DHS Public Charge Regulation Could Drive Medicaid Coverage Losses

Manatt on Health: Medicaid Edition

On August 14, the U.S. Department of Homeland Security (DHS) released a final rule that imposes significant new barriers on immigrants legally applying to enter and remain in the country.1 For decades, DHS has considered whether an immigrant is likely to become a “public charge”—a person “primarily dependent” on the government for support—when reviewing his or her application for admission to the United States or to become a lawful permanent resident (LPR, or a green card holder). DHS’s final rule makes sweeping changes to this policy by redefining public charge and giving DHS greater discretion to consider income, English proficiency, benefit use, and other circumstances as evidence of future dependence on the government; expanding the scope of relevant benefits to include most Medicaid benefits, the Supplemental Nutrition Assistance Program (SNAP), and housing assistance; and subjecting new groups of immigrants to public charge determinations.

These changes, which are scheduled to go into effect on October 15, 2019, will make it harder for lower-income, lower-skilled immigrants from non-English-speaking countries to gain admission to the United States or to obtain a green card—the first step on a person’s path to citizenship. The rule could also have major consequences for Medicaid coverage nationwide by deterring immigrant families from enrolling in benefits, even though most legally present immigrants who are in the country long enough to be eligible for Medicaid are not subject to a public charge determination. The direct impact of DHS’s changes related to benefits may be relatively limited because only a narrow group of immigrants are eligible to participate in public programs and DHS exempts most of those immigrants (or their use of benefits) from public charge.2 For example, refugees and asylees are eligible for Medicaid but exempt from public charge determinations. The rule also excludes from consideration as “benefit use” certain Medicaid services that are available to individuals who could be subject to a public charge determination, including services to treat an emergency condition, as well as Medicaid services provided to pregnant women and children.

Nonetheless, immigrants and their family members may forgo or disenroll from health, nutrition, and housing benefits even if the rule does not apply to them out of confusion, distrust of the federal government, or fear of jeopardizing their immigration status or the status of their loved ones. These chilling effects have already been documented in immigrant communities as a result of DHS’s proposed rule published last October, which received more than 266,000 public comments (most in opposition). From a survey of roughly 2,000 adults in immigrant families, the Urban Institute found that about 13.7% of respondents reported that they or a family member did not participate in a noncash government program such as Medicaid/CHIP, SNAP, or housing subsidies in 2018 for fear of risking the ability to obtain a green card.3 This trend was higher (20.7%) for adults in low-income families. As outlined below, these chilling effects would also have financial implications for healthcare providers, human service organizations, and state and local governments.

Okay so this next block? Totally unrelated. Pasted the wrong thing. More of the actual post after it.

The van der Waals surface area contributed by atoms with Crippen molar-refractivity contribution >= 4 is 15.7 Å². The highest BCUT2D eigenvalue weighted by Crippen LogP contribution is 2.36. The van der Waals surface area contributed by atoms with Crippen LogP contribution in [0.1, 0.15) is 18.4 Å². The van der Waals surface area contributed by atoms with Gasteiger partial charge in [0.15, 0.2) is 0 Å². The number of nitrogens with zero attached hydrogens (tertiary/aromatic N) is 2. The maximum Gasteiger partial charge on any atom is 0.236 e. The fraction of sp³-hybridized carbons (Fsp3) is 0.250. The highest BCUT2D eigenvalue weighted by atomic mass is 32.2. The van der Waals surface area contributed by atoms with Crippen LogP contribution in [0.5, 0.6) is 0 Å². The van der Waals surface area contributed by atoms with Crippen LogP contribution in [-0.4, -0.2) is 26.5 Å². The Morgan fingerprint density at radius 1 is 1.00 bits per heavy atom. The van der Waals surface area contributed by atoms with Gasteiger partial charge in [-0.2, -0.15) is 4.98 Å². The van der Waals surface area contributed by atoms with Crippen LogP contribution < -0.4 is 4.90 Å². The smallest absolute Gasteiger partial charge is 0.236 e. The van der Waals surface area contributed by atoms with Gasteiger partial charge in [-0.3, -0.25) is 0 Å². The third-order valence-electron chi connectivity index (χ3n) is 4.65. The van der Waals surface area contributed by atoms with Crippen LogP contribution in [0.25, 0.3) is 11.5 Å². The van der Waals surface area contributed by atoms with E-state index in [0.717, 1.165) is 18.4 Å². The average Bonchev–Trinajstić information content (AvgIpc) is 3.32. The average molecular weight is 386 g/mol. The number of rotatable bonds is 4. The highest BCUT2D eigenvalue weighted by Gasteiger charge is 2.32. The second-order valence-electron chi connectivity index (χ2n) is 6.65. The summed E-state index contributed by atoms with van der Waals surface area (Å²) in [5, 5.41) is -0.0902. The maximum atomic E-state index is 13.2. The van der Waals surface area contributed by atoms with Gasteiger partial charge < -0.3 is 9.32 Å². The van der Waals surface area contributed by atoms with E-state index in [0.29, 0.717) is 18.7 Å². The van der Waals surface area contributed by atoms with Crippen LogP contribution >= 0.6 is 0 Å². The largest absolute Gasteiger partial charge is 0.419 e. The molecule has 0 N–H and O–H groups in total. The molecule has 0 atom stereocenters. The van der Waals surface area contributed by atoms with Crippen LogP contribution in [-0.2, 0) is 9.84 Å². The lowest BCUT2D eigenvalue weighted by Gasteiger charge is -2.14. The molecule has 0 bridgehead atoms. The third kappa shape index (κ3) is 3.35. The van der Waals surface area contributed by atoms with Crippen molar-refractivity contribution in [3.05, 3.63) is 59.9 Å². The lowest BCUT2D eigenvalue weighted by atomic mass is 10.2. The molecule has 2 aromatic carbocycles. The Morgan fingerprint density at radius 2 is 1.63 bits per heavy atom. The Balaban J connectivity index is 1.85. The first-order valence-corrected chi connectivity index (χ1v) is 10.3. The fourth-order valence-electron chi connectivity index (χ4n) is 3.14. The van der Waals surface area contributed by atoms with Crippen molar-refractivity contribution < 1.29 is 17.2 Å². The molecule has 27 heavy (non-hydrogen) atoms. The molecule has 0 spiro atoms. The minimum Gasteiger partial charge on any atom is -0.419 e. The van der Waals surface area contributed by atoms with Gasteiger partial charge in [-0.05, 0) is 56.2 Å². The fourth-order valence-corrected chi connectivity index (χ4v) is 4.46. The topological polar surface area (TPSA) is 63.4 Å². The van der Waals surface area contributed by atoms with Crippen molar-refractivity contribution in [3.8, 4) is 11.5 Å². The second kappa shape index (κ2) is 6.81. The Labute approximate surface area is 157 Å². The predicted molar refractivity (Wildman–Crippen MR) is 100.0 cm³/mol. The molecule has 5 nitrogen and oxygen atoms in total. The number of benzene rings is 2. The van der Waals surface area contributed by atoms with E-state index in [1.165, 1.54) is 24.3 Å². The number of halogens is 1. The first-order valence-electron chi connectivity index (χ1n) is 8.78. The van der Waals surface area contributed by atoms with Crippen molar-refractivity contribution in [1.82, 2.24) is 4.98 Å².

This Manatt on Health: Medicaid Edition provides an overview of the key policy changes in DHS’s “Inadmissibility on Public Charge Grounds” rule and explores the likely consequences of the regulation.

Key Proposed Changes

Under the Immigration and Nationality Act (INA), applicants for temporary or permanent visas, admission, or adjustment of status to an LPR may be denied if they are determined likely to become a public charge.4 Consistent with guidance released in 1999, DHS has adjudicated public charge determinations for decades by assessing whether a person is or is likely to become “primarily dependent” on two sets of public benefits:5 (1) cash assistance under the Temporary Assistance for Needy Families (TANF) program, Supplemental Security Income (SSI), or state and local cash assistance programs; and (2) institutionalization for long-term care at the government’s expense (e.g., Medicaid coverage for nursing facility services). DHS also considers an applicant’s “totality of circumstances,” which involves weighing the following statutory factors: age; health; family status; assets, resources, and financial status; education and skills; and whether he or she has an affidavit of support (if one is required).6

The final rule overhauls this long-standing framework in four key ways:

1. Redefines who qualifies as a “public charge.” DHS changes the definition of a public charge from someone who is “primarily dependent” on two discrete sets of benefits to a person who simply receives one or more of the expanded benefits described above during a set period of time (more than 12 consecutive or non-consecutive months within any 36-month period).7 Receiving two benefits in one month will count as two months of benefit use. 

2. Includes new public benefits in public charge determinations. The final rule expands the scope of the benefits considered in a public charge determination to include, for the first time, health, nutrition, and housing programs.8 In addition to cash assistance and publicly funded institutionalization, public charge determinations will consider Medicaid coverage (with exceptions) as well as the receipt of SNAP benefits, Section 8 Housing Assistance and Project-Based Rental Assistance, and federally subsidized housing. 

DHS expressly exempts the following Medicaid benefits from public charge consideration: benefits received for an emergency medical condition; benefits provided under the Individuals with Disabilities Education Act (IDEA); school-based Medicaid services; and benefits received by immigrants under 21 and pregnant women through 60 days postpartum. Additionally, the final rule exempts any public benefits received by certain children of U.S. citizens whose citizenship status is pending, and immigrants enlisted in the U.S. Armed Forces (as well as their spouses and children).